|Katie Schroth is one of six Boston Marathon entrants testing Polar personal training gear and blogging about it for Boston.com|
After all the interval workouts, tempo runs, and long runs, being able to finally relax a bit feels amazing. The mega-hard part of the training cycle has past, and I can breath a huge terrific sigh of relief. Ahhh.
Tapering is bitter too though. For one, the race has yet to be run. As the race draws closer, the more nervous and crazy I feel. Normally I deal with crazy via running, but in the instance of marathon preparation, specifically tapering, running is not an appropriate coping mechanism. Whatís a runner to do? I still donít have this figured out. My new coping mechanism is to pretend that I donít have race. What, the Boston Marathon is less than three weeks away? La la la la, I canít hear you.
Besides not being able to deal with my crazy nerves through my normal methods, tapering also brings extra energy, which means I can have trouble sleeping. As a result, I have to cut back on the coffee (if I want to sleep). Cutting back on the coffee when you have two small children and work is not exactly super fun. I love my cup of French vanilla coffee with cream...mmmm. Just thinking about it makes me want some!
Then there are the phantom pains brought on by tapering. Inevitably Iíll suddenly start having IT band pain or hip pain, when I havenít had any such pains throughout the training cycle. Of course, then I start questioning if Iíll even be able to complete the race. The doubts grow from there. Suddenly I feel sluggish, and the thought of running the marathon pace Iíve been training at, for 26.2 miles seems absolutely ridiculous. And who in their right mind runs marathons anyway!? 26 miles? Lunacy!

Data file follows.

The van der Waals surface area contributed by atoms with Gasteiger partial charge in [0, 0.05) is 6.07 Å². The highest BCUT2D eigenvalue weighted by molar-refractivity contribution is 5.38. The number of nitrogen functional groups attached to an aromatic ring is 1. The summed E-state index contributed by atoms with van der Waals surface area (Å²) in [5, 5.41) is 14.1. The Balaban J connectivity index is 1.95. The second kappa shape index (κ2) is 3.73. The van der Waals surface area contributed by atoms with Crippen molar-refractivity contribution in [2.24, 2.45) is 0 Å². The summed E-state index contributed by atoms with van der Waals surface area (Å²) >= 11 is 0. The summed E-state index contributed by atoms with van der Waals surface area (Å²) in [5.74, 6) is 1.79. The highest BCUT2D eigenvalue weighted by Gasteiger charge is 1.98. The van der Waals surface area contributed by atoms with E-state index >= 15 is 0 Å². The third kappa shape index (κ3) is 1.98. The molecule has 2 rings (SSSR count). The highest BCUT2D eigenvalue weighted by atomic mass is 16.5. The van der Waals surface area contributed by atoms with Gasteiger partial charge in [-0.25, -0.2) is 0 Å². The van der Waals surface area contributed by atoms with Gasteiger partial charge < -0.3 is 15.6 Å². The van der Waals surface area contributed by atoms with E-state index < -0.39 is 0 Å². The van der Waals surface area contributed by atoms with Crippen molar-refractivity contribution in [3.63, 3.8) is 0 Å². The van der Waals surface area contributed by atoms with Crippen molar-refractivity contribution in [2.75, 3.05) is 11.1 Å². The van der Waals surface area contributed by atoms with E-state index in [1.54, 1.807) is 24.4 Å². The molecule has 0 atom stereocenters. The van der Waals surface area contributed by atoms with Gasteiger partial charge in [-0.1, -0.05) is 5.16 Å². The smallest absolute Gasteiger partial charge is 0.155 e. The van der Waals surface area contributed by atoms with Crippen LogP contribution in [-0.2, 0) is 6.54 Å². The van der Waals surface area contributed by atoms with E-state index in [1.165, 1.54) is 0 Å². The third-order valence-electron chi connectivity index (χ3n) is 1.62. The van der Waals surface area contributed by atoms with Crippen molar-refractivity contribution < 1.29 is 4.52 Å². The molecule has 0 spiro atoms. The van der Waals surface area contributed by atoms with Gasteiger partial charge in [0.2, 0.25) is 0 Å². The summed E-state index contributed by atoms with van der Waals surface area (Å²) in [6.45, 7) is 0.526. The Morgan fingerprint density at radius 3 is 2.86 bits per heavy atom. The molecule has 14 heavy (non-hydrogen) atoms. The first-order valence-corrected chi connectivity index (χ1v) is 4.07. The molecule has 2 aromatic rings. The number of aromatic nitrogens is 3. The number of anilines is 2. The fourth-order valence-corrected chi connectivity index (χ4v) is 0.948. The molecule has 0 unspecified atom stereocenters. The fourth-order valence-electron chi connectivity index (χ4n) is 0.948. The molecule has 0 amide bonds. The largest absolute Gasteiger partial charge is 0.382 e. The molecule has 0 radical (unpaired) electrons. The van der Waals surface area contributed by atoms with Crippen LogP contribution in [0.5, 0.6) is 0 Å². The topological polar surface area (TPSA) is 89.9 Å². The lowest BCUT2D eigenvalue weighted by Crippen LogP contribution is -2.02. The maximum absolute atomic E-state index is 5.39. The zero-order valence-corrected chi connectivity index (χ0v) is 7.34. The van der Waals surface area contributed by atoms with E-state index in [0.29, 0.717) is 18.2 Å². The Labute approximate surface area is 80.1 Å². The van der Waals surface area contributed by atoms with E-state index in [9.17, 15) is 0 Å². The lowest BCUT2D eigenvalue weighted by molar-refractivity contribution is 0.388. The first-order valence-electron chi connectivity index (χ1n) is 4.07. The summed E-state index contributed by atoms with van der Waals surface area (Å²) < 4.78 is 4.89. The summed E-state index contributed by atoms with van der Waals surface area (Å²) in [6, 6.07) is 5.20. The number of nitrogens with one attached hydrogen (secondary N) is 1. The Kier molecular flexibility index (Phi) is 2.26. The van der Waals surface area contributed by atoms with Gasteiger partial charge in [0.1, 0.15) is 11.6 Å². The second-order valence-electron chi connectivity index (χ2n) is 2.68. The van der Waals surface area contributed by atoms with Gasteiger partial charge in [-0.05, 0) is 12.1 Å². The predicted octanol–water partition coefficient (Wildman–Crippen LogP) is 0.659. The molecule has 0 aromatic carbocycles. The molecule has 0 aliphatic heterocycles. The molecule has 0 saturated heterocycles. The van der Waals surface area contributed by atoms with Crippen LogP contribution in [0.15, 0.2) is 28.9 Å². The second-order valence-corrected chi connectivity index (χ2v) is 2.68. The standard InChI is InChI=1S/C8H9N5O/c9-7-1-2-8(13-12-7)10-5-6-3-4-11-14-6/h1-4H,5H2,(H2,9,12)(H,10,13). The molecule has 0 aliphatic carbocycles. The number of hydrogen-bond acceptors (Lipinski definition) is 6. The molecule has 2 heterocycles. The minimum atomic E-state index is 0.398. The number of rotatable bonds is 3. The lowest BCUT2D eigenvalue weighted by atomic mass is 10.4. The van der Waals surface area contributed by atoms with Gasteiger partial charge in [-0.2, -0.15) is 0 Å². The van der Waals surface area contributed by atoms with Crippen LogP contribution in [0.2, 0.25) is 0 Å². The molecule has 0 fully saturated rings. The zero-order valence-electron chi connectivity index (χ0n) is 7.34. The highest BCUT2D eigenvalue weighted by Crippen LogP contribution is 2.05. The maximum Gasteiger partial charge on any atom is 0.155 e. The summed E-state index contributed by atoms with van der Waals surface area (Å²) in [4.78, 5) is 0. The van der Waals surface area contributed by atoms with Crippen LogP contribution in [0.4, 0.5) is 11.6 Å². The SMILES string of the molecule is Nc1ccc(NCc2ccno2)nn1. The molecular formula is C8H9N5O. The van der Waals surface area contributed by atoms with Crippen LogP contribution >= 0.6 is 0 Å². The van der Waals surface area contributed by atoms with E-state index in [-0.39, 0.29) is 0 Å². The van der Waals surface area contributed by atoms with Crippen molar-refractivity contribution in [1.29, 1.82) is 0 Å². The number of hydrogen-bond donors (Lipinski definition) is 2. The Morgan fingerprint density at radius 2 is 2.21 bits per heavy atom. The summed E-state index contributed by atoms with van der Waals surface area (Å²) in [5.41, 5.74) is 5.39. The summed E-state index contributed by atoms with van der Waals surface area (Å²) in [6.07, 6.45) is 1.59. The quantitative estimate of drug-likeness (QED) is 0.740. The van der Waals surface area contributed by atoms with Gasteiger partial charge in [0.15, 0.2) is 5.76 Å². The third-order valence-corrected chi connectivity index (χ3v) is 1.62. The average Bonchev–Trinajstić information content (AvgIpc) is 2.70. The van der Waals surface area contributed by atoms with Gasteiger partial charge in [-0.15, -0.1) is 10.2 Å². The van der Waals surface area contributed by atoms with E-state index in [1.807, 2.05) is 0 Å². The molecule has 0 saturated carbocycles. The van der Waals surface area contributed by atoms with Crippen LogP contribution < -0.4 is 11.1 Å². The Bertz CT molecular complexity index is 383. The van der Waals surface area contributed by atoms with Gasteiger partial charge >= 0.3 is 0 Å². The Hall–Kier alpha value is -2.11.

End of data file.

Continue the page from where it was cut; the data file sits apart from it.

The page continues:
The bitter aspect of taping has yet to come. This week is all sweet. Iím enjoying the reduction in miles, the crazy hasnít taken hold, Iím still drinking some coffee (and sleeping), and I havenít had any phantom pains. Yeah, this week has been the calm before the storm. Now next week might be a whole other story, but one week at a time, right?
In other news, Iím still using the RC3 GPS, mostly for the heart rate function right now. Iíve noticed some interesting trends. For easy runs, my heart rate is almost always around 130 beats per minute. For harder interval or tempo runs, my heart rate seems to like to be around 150, which is significantly less than it was during my half marathon, where I averaged 162.
Iím curious if itís normal to have a heart rate significantly lower for interval and tempo workouts than in a race? Since I donít typically train by heart rate, I have no idea. I might try to do some research this week. Iíll let you know what I find.
- Steve Silva, Boston.com senior producer, two-time Boston Marathon sub-four hour runner.
- Ty Velde is a 16-time Boston qualifier who's completed 12 consecutive Boston Marathons and 25 marathons overall. Ty is now training for his 13th Boston run and will provide training tips for those who train solo and outside, no matter what temperature it is.
- Rich 'Shifter' Horgan is a 19-time Dana-Farber Marathon Challenge team member who runs in honor of his father, who died of colon cancer. He will provide updates on local running events with a focus on the charitable organizations that provide Boston Marathon entries for their organization's fund raising purposes